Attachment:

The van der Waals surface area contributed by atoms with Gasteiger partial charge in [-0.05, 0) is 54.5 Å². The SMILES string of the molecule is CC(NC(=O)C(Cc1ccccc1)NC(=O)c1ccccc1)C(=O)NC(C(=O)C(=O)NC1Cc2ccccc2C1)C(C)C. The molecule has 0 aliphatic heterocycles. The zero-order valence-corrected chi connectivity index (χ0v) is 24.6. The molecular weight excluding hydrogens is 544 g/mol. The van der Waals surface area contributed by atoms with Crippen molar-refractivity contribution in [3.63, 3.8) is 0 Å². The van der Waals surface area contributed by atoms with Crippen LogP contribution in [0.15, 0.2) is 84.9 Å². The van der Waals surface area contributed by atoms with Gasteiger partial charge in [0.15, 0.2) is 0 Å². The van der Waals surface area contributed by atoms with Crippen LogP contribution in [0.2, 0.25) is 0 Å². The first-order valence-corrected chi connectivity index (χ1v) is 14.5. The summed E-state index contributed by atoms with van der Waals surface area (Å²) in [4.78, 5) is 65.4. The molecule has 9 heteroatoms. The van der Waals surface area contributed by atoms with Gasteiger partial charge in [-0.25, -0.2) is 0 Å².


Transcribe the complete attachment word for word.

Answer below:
The van der Waals surface area contributed by atoms with Gasteiger partial charge in [-0.05, 0) is 54.5 Å². The SMILES string of the molecule is CC(NC(=O)C(Cc1ccccc1)NC(=O)c1ccccc1)C(=O)NC(C(=O)C(=O)NC1Cc2ccccc2C1)C(C)C. The molecule has 0 aliphatic heterocycles. The zero-order valence-corrected chi connectivity index (χ0v) is 24.6. The molecular weight excluding hydrogens is 544 g/mol. The van der Waals surface area contributed by atoms with Crippen molar-refractivity contribution in [3.63, 3.8) is 0 Å². The van der Waals surface area contributed by atoms with Crippen LogP contribution in [0.15, 0.2) is 84.9 Å². The van der Waals surface area contributed by atoms with Gasteiger partial charge in [0.15, 0.2) is 0 Å². The van der Waals surface area contributed by atoms with Crippen LogP contribution in [0.2, 0.25) is 0 Å². The first-order valence-corrected chi connectivity index (χ1v) is 14.5. The summed E-state index contributed by atoms with van der Waals surface area (Å²) in [4.78, 5) is 65.4. The molecule has 9 heteroatoms. The van der Waals surface area contributed by atoms with Gasteiger partial charge in [-0.25, -0.2) is 0 Å².